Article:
I'm reading Griffith's Introduction to Quantum Mechanics and came across the extract below:
"What if I made a second measurement, immediately after the first? Would I get C again, or does the act of measurement cough up some completely new number each time? On this question everyone is in agreement: A repeated measurement (on the same particle) must return the same value. Indeed, it would be tough to prove that the particle was really found at C in the first instance, if this could not be confirmed by immediate repetition of the measurement."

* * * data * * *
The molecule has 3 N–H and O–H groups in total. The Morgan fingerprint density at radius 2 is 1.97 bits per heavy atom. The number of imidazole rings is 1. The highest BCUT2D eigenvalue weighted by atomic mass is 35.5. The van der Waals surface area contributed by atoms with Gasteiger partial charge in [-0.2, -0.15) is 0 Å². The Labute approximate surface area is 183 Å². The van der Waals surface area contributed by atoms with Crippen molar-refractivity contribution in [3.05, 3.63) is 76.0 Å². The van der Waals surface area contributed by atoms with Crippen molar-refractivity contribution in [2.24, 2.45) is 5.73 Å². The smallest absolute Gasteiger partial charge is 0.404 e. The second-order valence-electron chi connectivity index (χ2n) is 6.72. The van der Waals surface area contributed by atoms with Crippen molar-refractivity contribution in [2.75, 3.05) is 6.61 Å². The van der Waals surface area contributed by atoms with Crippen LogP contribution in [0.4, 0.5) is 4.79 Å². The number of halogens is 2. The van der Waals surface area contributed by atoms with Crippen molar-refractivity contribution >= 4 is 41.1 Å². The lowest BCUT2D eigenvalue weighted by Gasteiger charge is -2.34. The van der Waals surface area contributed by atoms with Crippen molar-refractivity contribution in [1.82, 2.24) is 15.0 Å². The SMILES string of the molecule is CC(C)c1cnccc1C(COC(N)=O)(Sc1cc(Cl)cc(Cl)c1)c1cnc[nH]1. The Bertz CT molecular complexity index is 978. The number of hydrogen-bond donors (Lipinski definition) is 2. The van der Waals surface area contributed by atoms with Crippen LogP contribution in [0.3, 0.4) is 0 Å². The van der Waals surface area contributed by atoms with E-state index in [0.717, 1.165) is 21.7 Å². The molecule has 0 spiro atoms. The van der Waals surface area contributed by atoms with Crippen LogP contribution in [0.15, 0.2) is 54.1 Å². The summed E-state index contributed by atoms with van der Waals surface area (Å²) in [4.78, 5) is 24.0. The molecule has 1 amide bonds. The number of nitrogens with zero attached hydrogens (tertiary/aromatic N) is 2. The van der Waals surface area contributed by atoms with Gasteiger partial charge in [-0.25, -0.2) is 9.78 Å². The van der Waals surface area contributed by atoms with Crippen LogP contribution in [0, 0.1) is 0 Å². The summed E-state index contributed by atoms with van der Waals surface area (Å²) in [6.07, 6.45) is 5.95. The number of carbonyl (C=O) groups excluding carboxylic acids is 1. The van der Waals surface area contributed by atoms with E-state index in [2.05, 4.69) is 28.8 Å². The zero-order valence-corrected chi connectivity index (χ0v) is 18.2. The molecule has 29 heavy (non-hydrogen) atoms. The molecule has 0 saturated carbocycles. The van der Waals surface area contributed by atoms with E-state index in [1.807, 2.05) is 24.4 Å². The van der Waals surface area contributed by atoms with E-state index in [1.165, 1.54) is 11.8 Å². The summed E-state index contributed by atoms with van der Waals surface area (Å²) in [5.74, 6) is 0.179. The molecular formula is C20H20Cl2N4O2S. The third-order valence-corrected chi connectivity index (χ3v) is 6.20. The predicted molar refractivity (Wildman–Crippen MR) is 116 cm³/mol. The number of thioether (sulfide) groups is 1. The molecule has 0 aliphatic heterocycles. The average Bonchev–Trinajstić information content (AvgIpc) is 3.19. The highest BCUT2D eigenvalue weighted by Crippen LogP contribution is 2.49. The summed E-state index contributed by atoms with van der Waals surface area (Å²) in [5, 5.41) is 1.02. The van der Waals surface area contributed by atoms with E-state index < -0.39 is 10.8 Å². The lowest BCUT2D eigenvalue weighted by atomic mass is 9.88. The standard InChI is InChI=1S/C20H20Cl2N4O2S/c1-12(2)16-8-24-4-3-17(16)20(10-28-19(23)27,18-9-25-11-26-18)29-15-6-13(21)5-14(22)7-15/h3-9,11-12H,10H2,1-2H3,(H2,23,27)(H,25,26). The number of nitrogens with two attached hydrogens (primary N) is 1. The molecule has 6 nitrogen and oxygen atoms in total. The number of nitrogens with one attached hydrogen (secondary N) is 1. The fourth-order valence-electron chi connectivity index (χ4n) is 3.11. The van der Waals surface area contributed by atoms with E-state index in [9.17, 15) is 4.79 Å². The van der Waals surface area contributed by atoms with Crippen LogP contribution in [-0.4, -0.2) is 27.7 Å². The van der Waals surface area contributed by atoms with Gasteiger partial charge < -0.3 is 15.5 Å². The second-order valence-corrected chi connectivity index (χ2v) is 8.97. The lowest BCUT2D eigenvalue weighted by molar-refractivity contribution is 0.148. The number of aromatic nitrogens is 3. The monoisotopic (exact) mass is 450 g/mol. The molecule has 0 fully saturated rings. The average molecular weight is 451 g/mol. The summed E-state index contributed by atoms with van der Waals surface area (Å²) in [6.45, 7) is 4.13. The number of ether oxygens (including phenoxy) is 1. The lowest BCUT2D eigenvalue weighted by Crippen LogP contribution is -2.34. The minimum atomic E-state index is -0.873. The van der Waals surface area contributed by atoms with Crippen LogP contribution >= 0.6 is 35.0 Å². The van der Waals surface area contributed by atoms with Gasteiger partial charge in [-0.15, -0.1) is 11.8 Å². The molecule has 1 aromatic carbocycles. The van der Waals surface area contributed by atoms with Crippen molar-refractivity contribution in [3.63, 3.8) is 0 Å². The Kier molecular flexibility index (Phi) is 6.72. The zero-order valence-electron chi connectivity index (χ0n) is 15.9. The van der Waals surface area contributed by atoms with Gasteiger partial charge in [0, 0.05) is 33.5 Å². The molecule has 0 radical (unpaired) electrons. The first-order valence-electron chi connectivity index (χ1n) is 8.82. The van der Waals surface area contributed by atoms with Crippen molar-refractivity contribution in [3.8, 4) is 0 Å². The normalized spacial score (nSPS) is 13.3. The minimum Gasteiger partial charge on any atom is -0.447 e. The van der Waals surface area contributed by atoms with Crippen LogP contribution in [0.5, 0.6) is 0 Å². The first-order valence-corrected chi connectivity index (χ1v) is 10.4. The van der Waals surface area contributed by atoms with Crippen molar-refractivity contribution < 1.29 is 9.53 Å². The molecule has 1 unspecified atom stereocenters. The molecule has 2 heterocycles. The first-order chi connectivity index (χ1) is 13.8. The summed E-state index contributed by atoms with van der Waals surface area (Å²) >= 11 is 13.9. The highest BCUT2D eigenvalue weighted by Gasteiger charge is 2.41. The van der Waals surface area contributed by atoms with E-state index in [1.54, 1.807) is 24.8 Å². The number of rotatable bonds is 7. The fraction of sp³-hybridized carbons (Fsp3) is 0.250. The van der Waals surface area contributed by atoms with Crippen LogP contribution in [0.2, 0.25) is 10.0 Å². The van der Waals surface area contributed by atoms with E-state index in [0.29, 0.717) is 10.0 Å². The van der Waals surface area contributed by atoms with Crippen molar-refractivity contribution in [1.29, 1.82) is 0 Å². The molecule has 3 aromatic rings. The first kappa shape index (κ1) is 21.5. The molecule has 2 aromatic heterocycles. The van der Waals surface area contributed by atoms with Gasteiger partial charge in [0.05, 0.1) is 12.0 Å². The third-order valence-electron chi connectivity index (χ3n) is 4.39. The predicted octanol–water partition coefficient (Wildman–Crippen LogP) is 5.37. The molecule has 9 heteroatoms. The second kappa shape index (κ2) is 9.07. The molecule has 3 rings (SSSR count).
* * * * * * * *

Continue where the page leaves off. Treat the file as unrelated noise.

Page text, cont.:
So the text implies that a second position measurement on a particle will return the same value as the first. However if position is known, then the momentum (and hence velocity) should be uncertain according to the uncertainty principle, and therefore shouldn't the position of the particle have changed between the first and second measurement (due the particle having an uncertain and likely non-zero velocity)?